• Customer journey template: This framework helps companies map out the entire customer experience, from initial awareness to post-purchase support. This information can then be used to improve customer satisfaction.
  • Profit tree: This framework helps companies break down their overall profit goal into smaller, more manageable goals. This can help with tracking progress and identifying areas for improvement.
  • Will skill matrix: This framework helps companies assess the skills and abilities of their employees. This information can then be used to develop training programs and make staffing decisions.
  • Conditions for a high-performing team: This framework identifies the factors that contribute to high-performing teams. These factors include clear goals, strong communication, trust, and mutual respect.
  • Project management triangle: This framework highlights the three key constraints of project management: scope, time, and cost.
  • SMART Goal: This framework helps with setting goals that are Specific, Measurable, Achievable, Relevant, and Time-bound.
  • Lean improvement tools: These are a set of tools and techniques that can be used to improve processes and eliminate waste. Some common lean tools include Kanban, value stream mapping, and 5S.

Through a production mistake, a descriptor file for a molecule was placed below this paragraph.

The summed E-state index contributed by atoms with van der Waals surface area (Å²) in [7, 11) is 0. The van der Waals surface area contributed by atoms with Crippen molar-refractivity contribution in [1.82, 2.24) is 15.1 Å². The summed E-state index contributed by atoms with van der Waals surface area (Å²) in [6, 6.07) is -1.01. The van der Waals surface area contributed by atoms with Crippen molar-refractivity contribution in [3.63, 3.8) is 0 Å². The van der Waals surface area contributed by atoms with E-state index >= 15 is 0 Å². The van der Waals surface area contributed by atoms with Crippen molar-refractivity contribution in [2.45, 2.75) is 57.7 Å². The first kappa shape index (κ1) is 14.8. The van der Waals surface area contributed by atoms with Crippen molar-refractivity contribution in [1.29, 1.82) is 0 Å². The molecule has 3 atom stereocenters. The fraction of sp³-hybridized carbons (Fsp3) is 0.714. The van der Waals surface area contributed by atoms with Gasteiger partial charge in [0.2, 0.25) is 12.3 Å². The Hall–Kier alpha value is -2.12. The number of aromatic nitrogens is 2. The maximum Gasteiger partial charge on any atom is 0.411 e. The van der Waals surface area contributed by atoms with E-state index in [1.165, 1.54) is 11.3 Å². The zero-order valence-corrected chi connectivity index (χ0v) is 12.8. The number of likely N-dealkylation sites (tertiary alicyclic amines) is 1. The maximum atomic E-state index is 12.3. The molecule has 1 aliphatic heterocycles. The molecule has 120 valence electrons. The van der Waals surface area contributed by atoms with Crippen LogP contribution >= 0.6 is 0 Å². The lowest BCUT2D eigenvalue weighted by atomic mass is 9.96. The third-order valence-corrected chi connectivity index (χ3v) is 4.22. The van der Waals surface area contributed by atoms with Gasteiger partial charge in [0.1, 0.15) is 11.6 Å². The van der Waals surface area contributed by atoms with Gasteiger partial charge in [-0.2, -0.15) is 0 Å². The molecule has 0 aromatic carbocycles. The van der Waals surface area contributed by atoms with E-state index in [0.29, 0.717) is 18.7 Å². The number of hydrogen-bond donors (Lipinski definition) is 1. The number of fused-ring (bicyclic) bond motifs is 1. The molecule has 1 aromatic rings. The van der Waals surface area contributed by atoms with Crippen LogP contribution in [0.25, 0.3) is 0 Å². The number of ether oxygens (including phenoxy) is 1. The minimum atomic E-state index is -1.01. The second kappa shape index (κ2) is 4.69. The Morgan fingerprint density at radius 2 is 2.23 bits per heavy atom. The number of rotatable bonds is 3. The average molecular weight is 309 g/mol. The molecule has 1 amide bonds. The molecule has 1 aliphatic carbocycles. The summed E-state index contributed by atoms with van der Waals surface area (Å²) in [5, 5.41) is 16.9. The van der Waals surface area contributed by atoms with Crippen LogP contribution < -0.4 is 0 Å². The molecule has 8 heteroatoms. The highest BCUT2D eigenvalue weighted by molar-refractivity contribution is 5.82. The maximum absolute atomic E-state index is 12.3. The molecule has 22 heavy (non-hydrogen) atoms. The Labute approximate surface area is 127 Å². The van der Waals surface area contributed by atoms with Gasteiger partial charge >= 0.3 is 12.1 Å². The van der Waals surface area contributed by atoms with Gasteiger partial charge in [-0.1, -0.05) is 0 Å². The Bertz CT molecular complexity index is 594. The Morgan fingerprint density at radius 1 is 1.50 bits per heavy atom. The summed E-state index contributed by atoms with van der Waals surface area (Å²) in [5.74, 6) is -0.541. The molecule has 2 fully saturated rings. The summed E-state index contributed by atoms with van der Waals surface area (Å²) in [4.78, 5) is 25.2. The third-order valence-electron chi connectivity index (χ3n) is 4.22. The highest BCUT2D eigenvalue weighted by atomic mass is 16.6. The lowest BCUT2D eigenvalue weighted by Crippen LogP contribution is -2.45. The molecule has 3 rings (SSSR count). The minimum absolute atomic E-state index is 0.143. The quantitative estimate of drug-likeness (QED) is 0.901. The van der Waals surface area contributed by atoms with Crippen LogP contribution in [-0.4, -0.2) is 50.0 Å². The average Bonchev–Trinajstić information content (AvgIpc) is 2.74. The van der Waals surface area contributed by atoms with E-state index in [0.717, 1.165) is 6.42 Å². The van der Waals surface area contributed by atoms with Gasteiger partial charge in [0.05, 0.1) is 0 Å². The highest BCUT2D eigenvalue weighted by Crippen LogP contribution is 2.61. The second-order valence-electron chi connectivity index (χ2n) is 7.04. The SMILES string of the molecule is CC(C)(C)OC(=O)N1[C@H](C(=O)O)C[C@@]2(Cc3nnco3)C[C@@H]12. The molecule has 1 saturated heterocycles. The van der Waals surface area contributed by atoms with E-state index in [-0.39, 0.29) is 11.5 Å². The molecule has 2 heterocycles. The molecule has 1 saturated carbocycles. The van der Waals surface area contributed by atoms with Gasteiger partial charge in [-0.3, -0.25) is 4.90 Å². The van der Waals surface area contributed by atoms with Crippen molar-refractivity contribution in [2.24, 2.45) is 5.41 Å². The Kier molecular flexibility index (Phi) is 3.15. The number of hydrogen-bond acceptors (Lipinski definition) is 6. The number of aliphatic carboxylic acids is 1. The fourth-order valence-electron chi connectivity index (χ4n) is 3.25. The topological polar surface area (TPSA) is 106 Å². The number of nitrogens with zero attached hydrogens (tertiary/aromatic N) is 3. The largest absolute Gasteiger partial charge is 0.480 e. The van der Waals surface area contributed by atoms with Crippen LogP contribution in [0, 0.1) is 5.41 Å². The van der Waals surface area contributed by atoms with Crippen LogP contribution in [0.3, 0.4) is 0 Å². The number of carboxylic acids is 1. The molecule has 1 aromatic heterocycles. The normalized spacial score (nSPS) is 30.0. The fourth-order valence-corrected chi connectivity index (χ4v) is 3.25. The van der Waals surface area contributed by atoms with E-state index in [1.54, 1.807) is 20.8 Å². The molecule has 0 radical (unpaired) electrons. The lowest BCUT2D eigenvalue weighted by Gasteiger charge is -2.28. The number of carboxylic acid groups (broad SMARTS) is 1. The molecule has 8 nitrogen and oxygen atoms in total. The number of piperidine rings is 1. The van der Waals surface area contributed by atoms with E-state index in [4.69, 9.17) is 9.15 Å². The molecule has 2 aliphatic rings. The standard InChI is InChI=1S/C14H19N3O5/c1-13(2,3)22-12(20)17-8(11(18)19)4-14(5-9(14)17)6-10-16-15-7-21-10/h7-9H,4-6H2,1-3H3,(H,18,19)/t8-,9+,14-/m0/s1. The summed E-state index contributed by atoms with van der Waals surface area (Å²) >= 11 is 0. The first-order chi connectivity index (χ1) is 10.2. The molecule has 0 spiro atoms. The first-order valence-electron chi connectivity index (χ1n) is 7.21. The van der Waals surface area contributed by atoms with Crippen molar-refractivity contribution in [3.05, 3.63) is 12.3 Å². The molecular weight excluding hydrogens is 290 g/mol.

• Six Sigma framework: This is a data-driven approach to improving quality and reducing waste. Six Sigma uses a DMAIC (Define, Measure, Analyze, Improve, Control) methodology to identify and eliminate defects.
  • 8 sources of waste: This framework identifies eight common types of waste that can occur in businesses, such as overproduction, waiting time, defects, and unnecessary transportation. Eliminating these wastes can improve efficiency and profitability.
  • ECRS Framework: This framework helps companies evaluate and improve the effectiveness of their customer relationship management (CRM) efforts. The ECRS stands for Efficiency, Customer-Centricity, Responsiveness, and Strategy.
  • Process maturity framework: This framework helps companies assess the maturity of their processes and identify areas for improvement. There are many different process maturity frameworks, but they all share the common goal of helping companies achieve consistent and reliable results.
  • Stages of data: This framework describes the different stages of data, from raw data to actionable insights. Understanding the stages of data can help companies improve their data management and analytics efforts.
  • The 5 W’s and 1 H strategy: This framework helps with planning and decision-making by asking the following questions: Who, What, When, Where, Why, and How.
  • 8 P’s of marketing: This framework helps with developing marketing strategies by considering the following elements: product, price, place, promotion, people, process, physical evidence, and packaging.
  • Net promoter score: This metric measures customer loyalty and satisfaction. A high net promoter score indicates that customers are likely to recommend your company to others.